When such liberties are frequently taken, the style becomes inverted or transposed. But as the liberty of inversion is a capital point in the present subject, it will be necessary to examine it more narrowly, and in particular to trace the several degrees in which an inverted style recedes more and more from that which is natural.
And first, as to the placing a circumstance before Edition: ed; Page: [ 50 ] the word with which it is connected, I observe, that it is the easiest of all inversion, even so easy as to be consistent with a style that is properly termed natural: witness the following examples. At St. Woolston, who writ against the miracles of our Saviour , in the utmost terrors of conscience, made a public recantation. The interjecting a circumstance between a relative word and that to which it relates, is more properly termed inversion; because, by a disjunction of words intimately connected, it recedes farther from a natural style.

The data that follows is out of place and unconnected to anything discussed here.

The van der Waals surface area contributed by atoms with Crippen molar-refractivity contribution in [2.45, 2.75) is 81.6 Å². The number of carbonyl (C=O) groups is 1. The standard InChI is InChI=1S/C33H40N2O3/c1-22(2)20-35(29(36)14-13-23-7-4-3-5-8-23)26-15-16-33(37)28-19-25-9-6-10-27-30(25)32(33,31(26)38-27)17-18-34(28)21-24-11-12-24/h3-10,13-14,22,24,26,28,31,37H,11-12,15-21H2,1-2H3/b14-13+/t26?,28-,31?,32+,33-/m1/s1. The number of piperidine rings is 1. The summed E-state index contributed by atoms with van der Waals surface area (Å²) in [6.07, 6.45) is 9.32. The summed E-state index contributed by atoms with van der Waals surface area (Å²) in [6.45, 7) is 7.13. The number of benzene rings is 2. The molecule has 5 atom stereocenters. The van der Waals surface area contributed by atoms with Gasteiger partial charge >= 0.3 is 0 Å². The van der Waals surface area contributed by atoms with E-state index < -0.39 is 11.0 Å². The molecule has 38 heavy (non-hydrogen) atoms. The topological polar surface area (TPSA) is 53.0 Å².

But this licence has degrees; for the disjunction is more violent in some instances than in others. And to give a just notion of the difference, there is a necessity to enter a little more into an abstract subject, than would otherwise be my inclination. I cannot conceive a quality Edition: ed; Page: [ 51 ] but as belonging to some subject: it makes indeed a part of the idea which is formed of the subject.